It’s Friday, school is over, and yet the Duke Ellington School of the Arts is buzzing with activity. Deliveries are being made, a band is warming up, and I’m following around freshman art teacher Asha Elana Casey as she helps put the final touches on Ellington’s annual senior show. As Casey jumps from classroom to classroom, talking to students, helping teachers and doing whatever last minute work needs to be done, it’s clear that she is in her element.
While Casey continues to help with the set up, student Maina Sharmin shows me her sci-fi influenced prints about the power dynamics between Bengali women and society. Remarkable in their use of symbols and color, Sharmin explains that most of her work this year has been about her culture. “Some of the things I talk about are religion and beauty standards, things like that,” she says, adding, “I made 12 pieces… These were the ones that were the most powerful, the most arresting.”
An alumnus of Ellington herself, Casey takes me into an office where a poster she designed for her senior show still hangs. It’s covered with portraits of her old classmates (including a small, but detailed self portrait) looking young and filled with energy, an energy that’s playing off in realtime all around us. Students have been working hard all year, and this is their opportunity to show off their best pieces (and win some prizes).
Casey has been hard at work too. Between running around and checking on things, she pulls out her phone to show me what she’s working on now. Imbued with more color and even more texture than her older work, her new pieces managed to be both serene and striking. Surrounded by the art of her students, Casey walks me through all of the new things happening in her life. New job. New apartment. New art.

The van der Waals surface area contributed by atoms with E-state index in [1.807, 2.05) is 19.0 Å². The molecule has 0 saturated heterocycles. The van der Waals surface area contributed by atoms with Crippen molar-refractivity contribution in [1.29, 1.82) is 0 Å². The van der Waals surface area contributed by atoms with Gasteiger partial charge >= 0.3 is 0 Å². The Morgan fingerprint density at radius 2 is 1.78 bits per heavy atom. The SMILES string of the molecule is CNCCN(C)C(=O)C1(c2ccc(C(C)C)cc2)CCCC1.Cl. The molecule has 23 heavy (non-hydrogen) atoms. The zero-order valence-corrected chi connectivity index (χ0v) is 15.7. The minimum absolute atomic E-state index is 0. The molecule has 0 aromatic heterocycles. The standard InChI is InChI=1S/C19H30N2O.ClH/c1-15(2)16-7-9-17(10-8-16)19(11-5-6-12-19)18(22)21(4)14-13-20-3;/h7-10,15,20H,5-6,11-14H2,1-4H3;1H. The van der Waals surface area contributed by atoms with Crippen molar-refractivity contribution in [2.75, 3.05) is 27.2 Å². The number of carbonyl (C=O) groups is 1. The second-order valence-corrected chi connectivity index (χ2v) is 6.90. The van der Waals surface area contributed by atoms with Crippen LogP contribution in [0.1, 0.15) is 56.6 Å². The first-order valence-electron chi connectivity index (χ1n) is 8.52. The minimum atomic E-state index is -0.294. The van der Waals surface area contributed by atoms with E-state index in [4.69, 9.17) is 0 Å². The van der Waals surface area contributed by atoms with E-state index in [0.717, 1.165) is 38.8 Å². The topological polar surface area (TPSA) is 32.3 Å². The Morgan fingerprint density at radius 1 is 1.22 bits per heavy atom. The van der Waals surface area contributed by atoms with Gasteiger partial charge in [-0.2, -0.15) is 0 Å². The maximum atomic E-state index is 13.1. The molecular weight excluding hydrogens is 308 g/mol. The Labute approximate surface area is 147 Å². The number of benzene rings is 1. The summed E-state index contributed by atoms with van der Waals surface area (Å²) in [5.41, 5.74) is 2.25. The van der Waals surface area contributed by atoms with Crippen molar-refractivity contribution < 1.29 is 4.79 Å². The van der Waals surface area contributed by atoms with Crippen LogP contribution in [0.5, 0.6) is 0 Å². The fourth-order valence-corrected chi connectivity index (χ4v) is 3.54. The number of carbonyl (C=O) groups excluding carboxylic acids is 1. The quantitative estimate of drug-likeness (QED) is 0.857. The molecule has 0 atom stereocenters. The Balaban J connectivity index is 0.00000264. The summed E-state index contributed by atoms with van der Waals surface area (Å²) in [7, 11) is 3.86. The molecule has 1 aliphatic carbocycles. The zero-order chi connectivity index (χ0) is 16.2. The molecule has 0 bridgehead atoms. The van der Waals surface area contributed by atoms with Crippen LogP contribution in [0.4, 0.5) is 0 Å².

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Tell me all about what you’re doing now.
So I’ll start by saying that I work at the Duke Ellington School of the Arts. I teach visual arts. I am the freshman art history and 2D concepts teacher. So we’re setting up the senior show and I also do public programming for the department and community outreach. So the hope is that we can bring more people in here to see what the kids are making because they’re making some intense, amazing things. But also, for more of the D.C. community to join us and be a part of what we’re creating and working on.
How has your artwork changed in the last year?
I’m talking about the shadow self more with my work. I’ve had a few series since I last talked to you. Before I was in the When Watching God series, I had a Spirit Rises series and it was a bunch of gold pieces with black women as gods and goddesses. The When Watching God series, which you saw in my studio, was me getting back to my meditative space and my peaceful space. So [my new work] is a combination of all of that energy. We’re talking about black women as god and goddess, but we’re also talking about that shadow self and how you heal yourself and make peace with that.
One of the things you mentioned last time I talked to you is that you were going to start a Watch the Throne series, which involved a portrait of your mom. It was your white whale, at the time. How is that going?
I’m still working on it! The hope is that I finish it, but so far so good. I think I’ll finish it this year. I’ve been working on it, I guess for a year, off and on. But yes, the Watch the Throne series is still a thing.
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I feel like the last time I saw you your art was so black and white and textured. And you had little splotches of color, but it looks like you’re melding the styles together. This is the most color I’ve seen you use.
Yeah. The year before I was making really gold pieces. The Spirit Rises series was all gold. I’m bringing them all together… And my mentor and my old teacher, Melchus Davis, he used collage drips on his pieces and I was like,”That’s the coolest thing I’ve ever seen. I’m going to do that too.”
I was just re-reading the story I did with you yesterday and I totally forgot about the connection with Buddhism in your work. There’s so many good nuggets I’d forgotten about.